Nick Athan: The Chiefs need to hit long-term home runs with each of their first three picks, and they have to become starters immediately. Center Rudy Niswanger could be the one young player who has the biggest impact, and obviously the Chiefs are looking for improvement from Tank Tyler and Turk McBride. Another sleeper could be tight end Michael Allan. He needs to get stronger, but has good hands, and if he learns to block he could be a big contributor this year.
Michael Ash: I think Rudy Niswanger will be a solid center, and considering he was battling an injury last season, I'm optimistic Jarrad Page will step up and deliver on the promise he showed as a rookie. While I'm certainly hopeful that Croyle will be in that group, we don't know what kind of offensive line he'll have.
C.E. Wendler: Bernard Pollard had his struggles in his first season as a starter, but he's simply too talented not to play consistently well eventually. His attitude towards the NFL is also a plus – when Gunther Cunningham talked about finding real Chiefs a few months ago, I immediately thought of Pollard. Furthermore, when you consider Herm Edwards' history, he's rarely wrong about defensive backs. Look at the two safeties he drafted in New York.
The other player I'm expecting strides from is Turk McBride. He's got the same sort of team-first, hard-worker attitude Pollard brings. He's been working out with Jared Allen in Arizona this offseason, and at times last year he flashed that three-technique, interior pass rush the Chiefs need. McBride might not be an every down starter, but I think he'll be a great pass-rush specialist at defensive tackle for years to come.
Who do you see stepping up from last year on the offensive line? Is there anyone with the potential or the work ethic to make it to the starting lineup?
Nick Athan: I already mentioned Niswanger, but another wild card is Herb Taylor. The former sixth-round pick has talent, but didn't get an opportunity last season. I'm not sure he's going to be a guard or a tackle in the NFL, but he can play the game. A few weeks ago Herm Edwards told me he would get a shot.
Is Herb ready to spice up KC's offense?
C.E. Wendler: Herb Taylor held his own in training camp last year, and when he was forced into spot duty at left tackle against the Detroit Lions, he wasn't a complete turnstile (ala Will Svitek). Who knows where he fits, but anyone who's watched him closely understands why he was a brick wall at TCU.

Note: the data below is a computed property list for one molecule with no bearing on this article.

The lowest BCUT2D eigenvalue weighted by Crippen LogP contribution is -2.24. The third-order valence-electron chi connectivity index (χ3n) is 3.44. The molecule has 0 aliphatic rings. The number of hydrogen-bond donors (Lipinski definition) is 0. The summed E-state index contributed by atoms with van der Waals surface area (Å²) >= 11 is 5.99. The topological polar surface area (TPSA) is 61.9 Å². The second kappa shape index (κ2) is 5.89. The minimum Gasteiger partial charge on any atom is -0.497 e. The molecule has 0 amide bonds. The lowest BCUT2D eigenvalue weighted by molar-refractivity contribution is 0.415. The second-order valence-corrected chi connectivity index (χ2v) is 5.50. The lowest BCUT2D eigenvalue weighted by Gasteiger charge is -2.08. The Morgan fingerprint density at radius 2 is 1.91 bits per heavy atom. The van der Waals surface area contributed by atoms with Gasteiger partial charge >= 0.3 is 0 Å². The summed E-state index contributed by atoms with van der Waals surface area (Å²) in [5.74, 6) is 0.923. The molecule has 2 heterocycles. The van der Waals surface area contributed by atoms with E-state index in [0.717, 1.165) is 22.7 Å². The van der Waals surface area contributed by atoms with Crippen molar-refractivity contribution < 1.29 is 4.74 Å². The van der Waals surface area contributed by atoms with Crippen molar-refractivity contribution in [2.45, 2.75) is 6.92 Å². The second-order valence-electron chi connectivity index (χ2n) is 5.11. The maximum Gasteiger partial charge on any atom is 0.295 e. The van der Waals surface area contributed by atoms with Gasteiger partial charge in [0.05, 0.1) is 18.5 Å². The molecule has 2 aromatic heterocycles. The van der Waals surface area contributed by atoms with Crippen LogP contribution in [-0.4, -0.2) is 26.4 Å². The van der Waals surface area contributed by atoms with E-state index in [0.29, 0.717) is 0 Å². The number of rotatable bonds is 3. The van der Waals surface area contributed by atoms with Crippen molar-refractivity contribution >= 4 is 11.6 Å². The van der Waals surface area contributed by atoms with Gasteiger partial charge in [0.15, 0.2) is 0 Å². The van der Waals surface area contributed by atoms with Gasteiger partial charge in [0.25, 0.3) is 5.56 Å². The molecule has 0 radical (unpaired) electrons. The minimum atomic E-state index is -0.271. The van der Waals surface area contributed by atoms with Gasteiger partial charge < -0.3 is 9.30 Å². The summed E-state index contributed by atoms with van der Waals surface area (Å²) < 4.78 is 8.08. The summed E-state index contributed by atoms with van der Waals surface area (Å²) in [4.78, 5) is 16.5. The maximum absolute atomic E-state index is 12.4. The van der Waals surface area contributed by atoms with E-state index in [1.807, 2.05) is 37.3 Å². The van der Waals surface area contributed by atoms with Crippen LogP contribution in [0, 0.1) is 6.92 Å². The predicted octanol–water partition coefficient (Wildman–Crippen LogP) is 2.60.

As for Rudy Niswanger, at the moment he's penciled in as the starting center. That's already impressive for a guy who barely played a year ago.
What is your feel for the emotion in the Chiefs organization? Do you sense a genuine excitement this year? Do you feel an honest optimism for the addition of Chan Gailey? Is it more of a long-term optimism or a short term excitement?
Nick Athan: There's an excitement partly because of the unknown. The pressure is on head coach Herm Edwards, who has what he wants - a chance to rebuild the roster from the ground up. No more stale air from the Vermeil era.
But there is definitely a sense of excitement. I've talked to most of the coaching staff and one of them in particular, defensive coordinator Gunther Cunningham, believes this team is much closer than most believe.
Michael Ash: When you listen to Herm Edwards talk, I think the excitement and the optimism he feels towards rebuilding the team and relying on young players really comes through. I would imagine anyone in the organization who agrees with Herm's philosophy is feeling the same way
C.E. Wendler: Of course there's excitement. The Chiefs have nowhere to go but up. There's always going to be optimism when the man running the show is Herm Edwards. He's the embodiment of the daily affirmation in NFL coaching ("the Chiefs are good enough, we're smart enough, and gosh darn it, people like us!").
But Herm has the coaches he wants, and they're 100 percent behind him. It was Gunther who said, a few months ago, "our only job is to protect the head coach at all costs." That's optimistic groupthink, for better or for worse, within the organization. Whether it's long-term or short-term depends on how the Chiefs do the next couple of years.